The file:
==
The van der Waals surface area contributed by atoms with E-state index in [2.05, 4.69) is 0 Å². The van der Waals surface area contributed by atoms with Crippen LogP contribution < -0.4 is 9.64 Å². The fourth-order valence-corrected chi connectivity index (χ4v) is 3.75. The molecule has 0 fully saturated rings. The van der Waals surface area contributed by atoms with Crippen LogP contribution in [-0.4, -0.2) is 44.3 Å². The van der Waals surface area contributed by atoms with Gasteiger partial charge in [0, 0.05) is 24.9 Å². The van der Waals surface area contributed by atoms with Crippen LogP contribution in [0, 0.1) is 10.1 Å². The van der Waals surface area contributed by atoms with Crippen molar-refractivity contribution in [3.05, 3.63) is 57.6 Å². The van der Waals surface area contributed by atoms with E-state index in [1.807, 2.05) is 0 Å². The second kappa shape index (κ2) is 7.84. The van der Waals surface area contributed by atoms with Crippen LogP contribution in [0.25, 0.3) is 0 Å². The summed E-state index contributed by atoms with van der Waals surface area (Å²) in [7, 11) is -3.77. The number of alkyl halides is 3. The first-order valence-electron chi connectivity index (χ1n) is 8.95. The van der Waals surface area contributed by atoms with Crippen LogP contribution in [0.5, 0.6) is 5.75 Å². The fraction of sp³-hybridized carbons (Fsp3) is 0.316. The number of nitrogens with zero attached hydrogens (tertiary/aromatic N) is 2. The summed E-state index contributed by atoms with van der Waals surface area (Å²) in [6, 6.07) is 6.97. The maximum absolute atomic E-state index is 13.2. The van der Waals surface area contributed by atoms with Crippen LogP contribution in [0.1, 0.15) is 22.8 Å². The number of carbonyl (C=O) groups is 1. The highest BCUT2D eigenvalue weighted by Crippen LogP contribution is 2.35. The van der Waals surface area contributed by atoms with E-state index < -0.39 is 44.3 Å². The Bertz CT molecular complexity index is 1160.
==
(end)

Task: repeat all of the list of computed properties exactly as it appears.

The van der Waals surface area contributed by atoms with E-state index in [2.05, 4.69) is 0 Å². The van der Waals surface area contributed by atoms with Crippen LogP contribution < -0.4 is 9.64 Å². The fourth-order valence-corrected chi connectivity index (χ4v) is 3.75. The molecule has 0 fully saturated rings. The van der Waals surface area contributed by atoms with Crippen LogP contribution in [-0.4, -0.2) is 44.3 Å². The van der Waals surface area contributed by atoms with Gasteiger partial charge in [0, 0.05) is 24.9 Å². The van der Waals surface area contributed by atoms with Crippen LogP contribution in [0, 0.1) is 10.1 Å². The van der Waals surface area contributed by atoms with Crippen molar-refractivity contribution in [3.05, 3.63) is 57.6 Å². The van der Waals surface area contributed by atoms with E-state index in [1.807, 2.05) is 0 Å². The second kappa shape index (κ2) is 7.84. The van der Waals surface area contributed by atoms with Crippen LogP contribution in [0.25, 0.3) is 0 Å². The summed E-state index contributed by atoms with van der Waals surface area (Å²) in [7, 11) is -3.77. The number of alkyl halides is 3. The first-order valence-electron chi connectivity index (χ1n) is 8.95. The van der Waals surface area contributed by atoms with Crippen LogP contribution in [0.5, 0.6) is 5.75 Å². The fraction of sp³-hybridized carbons (Fsp3) is 0.316. The number of nitrogens with zero attached hydrogens (tertiary/aromatic N) is 2. The summed E-state index contributed by atoms with van der Waals surface area (Å²) in [6, 6.07) is 6.97. The maximum absolute atomic E-state index is 13.2. The van der Waals surface area contributed by atoms with Crippen LogP contribution in [0.1, 0.15) is 22.8 Å². The number of carbonyl (C=O) groups is 1. The highest BCUT2D eigenvalue weighted by Crippen LogP contribution is 2.35. The van der Waals surface area contributed by atoms with E-state index < -0.39 is 44.3 Å². The Bertz CT molecular complexity index is 1160.